The Homeless Woman

John Greco
3 min readMar 24, 2023
Photo by Ilse Orsel on Unsplash

Michael Alden had taken two sips of the hot coffee he just purchased as he exited the Belmont Cafeteria and turned left to walk toward his office. It was a frosty February morning, and the remains of last week’s snowfall were still visible. Michael, as always, was running late and knew he would never make it in time for the 9:15 meeting.

As he hurried along, his eyes caught sight of a homeless woman. She wore an old wool hat and had a ratty worn blanket wrapped around her, trying to stay warm. Her face, covered in dirt. She sat on an old wooden crate, a tin cup in her hand, begging for a handout. Michael halted in his tracks.

The boy’s parents didn’t teach him much about life. But the one thing he never forgot was his mother’s generosity toward the less fortunate.

Michael’s father George Alden was a violent alcoholic who took out his failures in life on both Michael and his mother. Mostly on his mother. Ann Alden was also a drunk, unfortunately with a submissive personality that allowed George to beat her up, leaving her with bruises for all to see. One day, when she couldn’t take it anymore, she disappeared, leaving her husband and son behind, never to be seen or heard from again.

Michael’s father took his wife’s leaving out on the boy. But after a drunken rampage, when George got into a fight with the wrong guys, he wound up dead in an alleyway. Michael was seventeen.

With nowhere else for him to go, Michael finished his last months of high school and joined the Army. While in the service, he completed two years of college. He eventually returned to civilian life, got a job, and earned his bachelor’s degree. Soon after, he met Karen Anderson, a co-worker, and fell in love. They are now married with a child of their own.

Michael knew he was already late for his meeting, so what the hell, he said to himself. Returning to the cafe, he ordered a bacon and egg sandwich on a kaiser roll and a large coffee all to go. Outside, the homeless woman was still sitting on her crate asking, more like hoping, for a handout. He crossed the street and stopped in front of her.

“Hi, I brought you some breakfast. I hope you like bacon and eggs.”

She looked up at him.

“I always did.”

She took the bag, placed the coffee cup next to her on the sidewalk and opened the wrapped sandwich, wasting no time taking a big mouthful. After taking another bite, she said, “I see you almost every day when you come out of the cafeteria, drinking your coffee. You always seem to be in a rush.”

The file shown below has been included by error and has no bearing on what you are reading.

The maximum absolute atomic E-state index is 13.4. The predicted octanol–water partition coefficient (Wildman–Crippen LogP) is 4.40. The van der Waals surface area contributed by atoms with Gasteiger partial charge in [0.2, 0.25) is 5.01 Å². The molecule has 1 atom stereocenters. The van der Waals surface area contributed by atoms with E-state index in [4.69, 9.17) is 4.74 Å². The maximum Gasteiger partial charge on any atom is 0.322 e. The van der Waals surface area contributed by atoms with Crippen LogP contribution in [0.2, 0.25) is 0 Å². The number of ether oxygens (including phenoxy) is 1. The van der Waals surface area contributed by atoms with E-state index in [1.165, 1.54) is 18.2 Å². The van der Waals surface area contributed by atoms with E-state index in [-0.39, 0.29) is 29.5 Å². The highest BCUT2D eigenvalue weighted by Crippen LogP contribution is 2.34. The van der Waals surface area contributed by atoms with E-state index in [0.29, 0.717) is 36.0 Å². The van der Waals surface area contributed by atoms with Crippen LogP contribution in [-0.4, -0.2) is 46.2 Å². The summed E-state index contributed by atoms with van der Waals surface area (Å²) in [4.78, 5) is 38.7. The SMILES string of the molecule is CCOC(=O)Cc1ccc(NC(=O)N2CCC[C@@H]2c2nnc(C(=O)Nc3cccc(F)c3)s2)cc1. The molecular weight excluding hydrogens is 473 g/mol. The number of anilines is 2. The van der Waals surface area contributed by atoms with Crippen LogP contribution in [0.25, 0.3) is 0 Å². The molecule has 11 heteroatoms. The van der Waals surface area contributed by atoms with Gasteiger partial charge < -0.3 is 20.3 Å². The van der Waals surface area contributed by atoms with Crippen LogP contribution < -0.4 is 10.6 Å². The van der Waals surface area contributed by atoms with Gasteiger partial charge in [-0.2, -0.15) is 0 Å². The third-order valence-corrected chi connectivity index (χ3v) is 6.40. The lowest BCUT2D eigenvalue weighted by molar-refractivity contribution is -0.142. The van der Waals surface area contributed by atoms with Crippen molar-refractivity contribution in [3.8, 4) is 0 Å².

Michael laughed. “I’m always late for work.”

“Like now?” she smiled slyly.

“Yes, like now. But they can wait,” Michael smiled back.

He stood there for a time while the woman finished her sandwich.

“Thank you. That was good. I haven’t had a bacon and egg sandwich in a long time.”

“Well, if you’re here tomorrow, I’ll get you another one. Sound good?”

“I’ll be here. There is nothing on my schedule,” she laughed.

“Great! I am glad you liked it. So, I will see you tomorrow. I really need to get to work.”

“You better go then,” she said. “You don’t want to get fired.”

“By the way, my name is Michael.”

“That’s a nice name. My name is Annie.”

“Oh, that was my mother’s name.”

“Oh, I’m sorry. Did she pass away?”

“She left a long time ago.”

“I’m so sorry… really.”

Michael nodded. “Well, like I said, it happened a long time ago. I’m married now and have a child of my own.”

“That’s wonderful! What is your child’s name?”

“Angelina. That was my mother’s real name, though everyone called her Ann.”

Both were silent for a moment.

“Well,” Michael said, “I’ve really got to get going. I will see you tomorrow, Annie.”

She nodded slowly and watched him hurry away.

“Actually dear Michael,” she whispered to herself, “you mean Angelina.”

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John Greco

Author of various short story collections including, "Brooklyn Tales," "Harbor House," "Dark Secrets," and "The Late Show."